Books by Julia Bell

DIRTY WORK by Julia Bell
Released: Jan. 1, 2008

The dirty work suggested in the title might be the sex acts abductors forced on teen girls, or perhaps the phrase alludes to the nasty business of prying the girls from their families. Hope Tasker, who is British, and Oksana Droski, who grew up in Russia, both are held captive by men eager for cash. They will be sold as sex slaves. Oksana mistakenly enters the sleazy business desperate to escape hunger and poverty. Her situation is contrasted by Hope, a kidnapped child of privilege who ruefully remembers friends gleefully allowing their thongs to peek out from low-cut jeans. Hope's captors now demand a much more alluring sexiness than flirty glimpses of underwear. Much of the story's background focuses on Oksana and the circumstances leading her to believe she's hired for legitimate work. The lengthy descriptions of her early struggles become a letdown from the crackling violence that Bell promisingly offers in the first third of the story. Although this work lacks the quality of Patricia McCormick's Sold (2006), it is a logical transition for teen fiction dealing with human trafficking. (Fiction. YA)Read full book review >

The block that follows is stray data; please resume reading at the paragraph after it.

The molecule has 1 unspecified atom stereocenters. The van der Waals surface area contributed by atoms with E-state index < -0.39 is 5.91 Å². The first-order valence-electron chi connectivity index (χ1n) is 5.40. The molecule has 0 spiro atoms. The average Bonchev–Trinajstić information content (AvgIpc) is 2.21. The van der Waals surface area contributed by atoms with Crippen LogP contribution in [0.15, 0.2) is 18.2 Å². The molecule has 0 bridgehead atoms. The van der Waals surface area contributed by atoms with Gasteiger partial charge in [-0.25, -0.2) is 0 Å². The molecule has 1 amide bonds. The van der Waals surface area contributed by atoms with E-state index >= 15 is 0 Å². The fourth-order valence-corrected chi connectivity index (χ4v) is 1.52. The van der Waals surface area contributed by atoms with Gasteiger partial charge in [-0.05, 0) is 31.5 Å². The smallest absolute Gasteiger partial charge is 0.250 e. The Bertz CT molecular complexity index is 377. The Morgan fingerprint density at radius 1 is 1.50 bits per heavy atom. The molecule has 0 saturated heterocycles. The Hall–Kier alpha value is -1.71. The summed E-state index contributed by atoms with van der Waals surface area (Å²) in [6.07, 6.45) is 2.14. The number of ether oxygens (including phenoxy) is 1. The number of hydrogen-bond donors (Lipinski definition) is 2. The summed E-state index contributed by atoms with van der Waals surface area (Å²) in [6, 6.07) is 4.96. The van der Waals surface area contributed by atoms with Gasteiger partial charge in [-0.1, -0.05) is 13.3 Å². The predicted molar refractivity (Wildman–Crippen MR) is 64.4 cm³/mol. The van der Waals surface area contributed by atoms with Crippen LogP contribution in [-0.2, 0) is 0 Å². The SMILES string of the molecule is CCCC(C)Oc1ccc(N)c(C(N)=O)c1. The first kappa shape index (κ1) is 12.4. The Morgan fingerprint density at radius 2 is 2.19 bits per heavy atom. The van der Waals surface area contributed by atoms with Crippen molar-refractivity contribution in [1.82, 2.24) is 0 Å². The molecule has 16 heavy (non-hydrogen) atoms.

MASSIVE by Julia Bell
Released: Jan. 1, 2006

A sad, sharp tale of food and pain. "If I was as big as her I'd kill myself," says Carmen's mum on page one, pointing at a picture of Marilyn Monroe. Mum's fanatical obsession with thinness is dangerous for both herself and Carmen. She calls Carmen names and forbids her to eat, putting both of them on inane diets while discussing nothing but food. Dad gives Carmen Big Macs and fry-ups, but Mum soon takes Carmen away to Birmingham. Carmen is often silent; Bell skillfully writes the food issues blatantly but leaves the emotions subtle, with Carmen's pain shown rather than told. Mum's estranged sister lives in Birmingham and warms Carmen up with nail polish and affection in her nail salon—"like a cave full of treasure," while Mum's old friend Billy gives bumbling support. Neither can outweigh Mum's influence, however, and Carmen has a hard path through bulimia, cutting and bullying (from both sides) to somehow survive. Grim, sorrowful, real. (resources) (Fiction. YA)Read full book review >
Released: Jan. 1, 2002

"Quite interesting for sociological reasons, and for impressions of these many locations, but ultimately the collection inadvertently paints small-city England as an unvaried and rather grim place."
A hodge-podge of short fiction by young English writers, gathered "from every corner of the country" to show what Bell and Gay call "a picture of England at the beginning of the twenty-first century." Read full book review >